Among the 13 new laureates made by Nobel Prize committees in six categories: 11 of them are Americans or people who call the United States home. Maybe they can get charter rates when they travel to Sweden and Norway to collect the certificates, gold meals and $1.4 million checks.
The announcements started with three Americans splitting the prize in medicine and ended with U.S. President Obama's stunning win of the Peace Prize and two U.S. academics winning the economics prize. Two U.S. scientists and a Shanghai-born researcher who lives in the United States were selected to take the physics prize and the chemistry award is going to a pair of Americans and an Israeli scientist.
The only prize to elude the Americans was in literature. That honor will go to Herta Mueller, a Romanian-born writer living in Germany. No American has won the Nobel Prize for Literature since Toni Morrison in 1993, United Press International reports.
It was also reported, according to the Nobel Prize Committee, Obama was chosen "for his extraordinary efforts to strengthen international diplomacy and cooperation between peoples."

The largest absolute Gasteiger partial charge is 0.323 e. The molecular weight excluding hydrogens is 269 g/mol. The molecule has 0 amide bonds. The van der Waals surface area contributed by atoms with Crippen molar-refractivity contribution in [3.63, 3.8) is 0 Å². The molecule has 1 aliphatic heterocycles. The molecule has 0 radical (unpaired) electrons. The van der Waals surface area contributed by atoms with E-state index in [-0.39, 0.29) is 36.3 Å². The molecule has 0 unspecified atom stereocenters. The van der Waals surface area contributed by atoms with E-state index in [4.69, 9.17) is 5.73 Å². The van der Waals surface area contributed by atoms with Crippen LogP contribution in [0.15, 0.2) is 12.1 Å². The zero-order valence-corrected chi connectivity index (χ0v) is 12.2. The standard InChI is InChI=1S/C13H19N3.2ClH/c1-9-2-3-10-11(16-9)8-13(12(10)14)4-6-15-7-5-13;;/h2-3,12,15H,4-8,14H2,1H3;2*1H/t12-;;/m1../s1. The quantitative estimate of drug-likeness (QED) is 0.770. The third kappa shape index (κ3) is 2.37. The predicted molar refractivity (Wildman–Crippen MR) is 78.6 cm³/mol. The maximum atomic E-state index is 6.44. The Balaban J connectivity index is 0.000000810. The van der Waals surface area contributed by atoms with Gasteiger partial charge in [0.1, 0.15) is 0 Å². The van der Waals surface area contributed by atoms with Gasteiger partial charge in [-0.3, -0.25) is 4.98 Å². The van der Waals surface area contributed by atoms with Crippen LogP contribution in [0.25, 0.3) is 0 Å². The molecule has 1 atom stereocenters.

If you spent any time talking politics to co-workers or friends last Friday, Obama's Nobel Peace Prize probably came up. Soon after the announcement became public, there was an explosion of opinions - some would call it a meltdown - on the Internet.
Loud protests were heard from many of the same folks who have been proclaiming for months that Obama was the absolute worst president in the history of modern America. They thought he was so dangerous, he shouldn't be allowed to speak to the nation's schoolchildren. The same folks criticized Obama for "losing" the 2016 Olympic Games for Chicago and called it a sign he had no respect from the international community.
News agencioes also report, the problem with Obama's approach to foreign affairs is that its obsessive fixation on rejecting the Bush doctrine also dismisses its strengths.
The Nobel Prize Committee justified its decision to award Obama the Peace Prize based on its attachment of "special importance to Obama's vision of and work for a world without nuclear weapons." Perhaps if the President sought to take Machiavelli's advice into account, built on the more favorable stance the world has toward his goals and intentions, he would prove himself worthy of this honor. But as long as he continues down the aggressively anti-Bush path, he will sacrifice efficacy for mere ideology and posturing, Observer Online reports.